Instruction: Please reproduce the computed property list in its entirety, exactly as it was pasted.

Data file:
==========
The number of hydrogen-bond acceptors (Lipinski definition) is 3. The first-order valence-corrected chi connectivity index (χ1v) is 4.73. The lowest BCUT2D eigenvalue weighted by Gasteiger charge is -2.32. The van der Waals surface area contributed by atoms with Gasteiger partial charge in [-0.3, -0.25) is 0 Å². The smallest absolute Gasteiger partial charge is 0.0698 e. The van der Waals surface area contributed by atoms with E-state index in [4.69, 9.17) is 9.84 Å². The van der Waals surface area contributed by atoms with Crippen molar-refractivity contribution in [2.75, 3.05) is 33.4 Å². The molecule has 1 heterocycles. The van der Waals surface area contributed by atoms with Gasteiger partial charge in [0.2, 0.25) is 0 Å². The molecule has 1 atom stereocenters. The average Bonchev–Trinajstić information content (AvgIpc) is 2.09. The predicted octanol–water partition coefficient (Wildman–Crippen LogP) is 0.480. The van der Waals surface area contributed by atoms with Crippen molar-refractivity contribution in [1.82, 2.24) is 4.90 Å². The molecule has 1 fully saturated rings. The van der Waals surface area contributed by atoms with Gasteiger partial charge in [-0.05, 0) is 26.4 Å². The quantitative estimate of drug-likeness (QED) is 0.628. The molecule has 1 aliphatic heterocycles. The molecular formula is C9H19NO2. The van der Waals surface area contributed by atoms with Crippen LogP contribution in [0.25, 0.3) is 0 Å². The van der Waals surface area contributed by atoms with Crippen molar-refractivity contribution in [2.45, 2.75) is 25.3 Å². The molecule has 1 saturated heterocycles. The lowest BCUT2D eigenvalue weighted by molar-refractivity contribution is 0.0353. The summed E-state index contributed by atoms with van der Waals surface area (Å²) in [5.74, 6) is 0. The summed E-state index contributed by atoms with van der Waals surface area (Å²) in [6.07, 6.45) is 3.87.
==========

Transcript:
The number of hydrogen-bond acceptors (Lipinski definition) is 3. The first-order valence-corrected chi connectivity index (χ1v) is 4.73. The lowest BCUT2D eigenvalue weighted by Gasteiger charge is -2.32. The van der Waals surface area contributed by atoms with Gasteiger partial charge in [-0.3, -0.25) is 0 Å². The smallest absolute Gasteiger partial charge is 0.0698 e. The van der Waals surface area contributed by atoms with E-state index in [4.69, 9.17) is 9.84 Å². The van der Waals surface area contributed by atoms with Crippen molar-refractivity contribution in [2.75, 3.05) is 33.4 Å². The molecule has 1 heterocycles. The van der Waals surface area contributed by atoms with Gasteiger partial charge in [0.2, 0.25) is 0 Å². The molecule has 1 atom stereocenters. The average Bonchev–Trinajstić information content (AvgIpc) is 2.09. The predicted octanol–water partition coefficient (Wildman–Crippen LogP) is 0.480. The van der Waals surface area contributed by atoms with Crippen molar-refractivity contribution in [1.82, 2.24) is 4.90 Å². The molecule has 1 fully saturated rings. The van der Waals surface area contributed by atoms with Gasteiger partial charge in [-0.05, 0) is 26.4 Å². The quantitative estimate of drug-likeness (QED) is 0.628. The molecule has 1 aliphatic heterocycles. The molecular formula is C9H19NO2. The van der Waals surface area contributed by atoms with Crippen LogP contribution in [0.25, 0.3) is 0 Å². The van der Waals surface area contributed by atoms with Crippen molar-refractivity contribution in [2.45, 2.75) is 25.3 Å². The molecule has 1 saturated heterocycles. The lowest BCUT2D eigenvalue weighted by molar-refractivity contribution is 0.0353. The summed E-state index contributed by atoms with van der Waals surface area (Å²) in [5.74, 6) is 0. The summed E-state index contributed by atoms with van der Waals surface area (Å²) in [6.07, 6.45) is 3.87.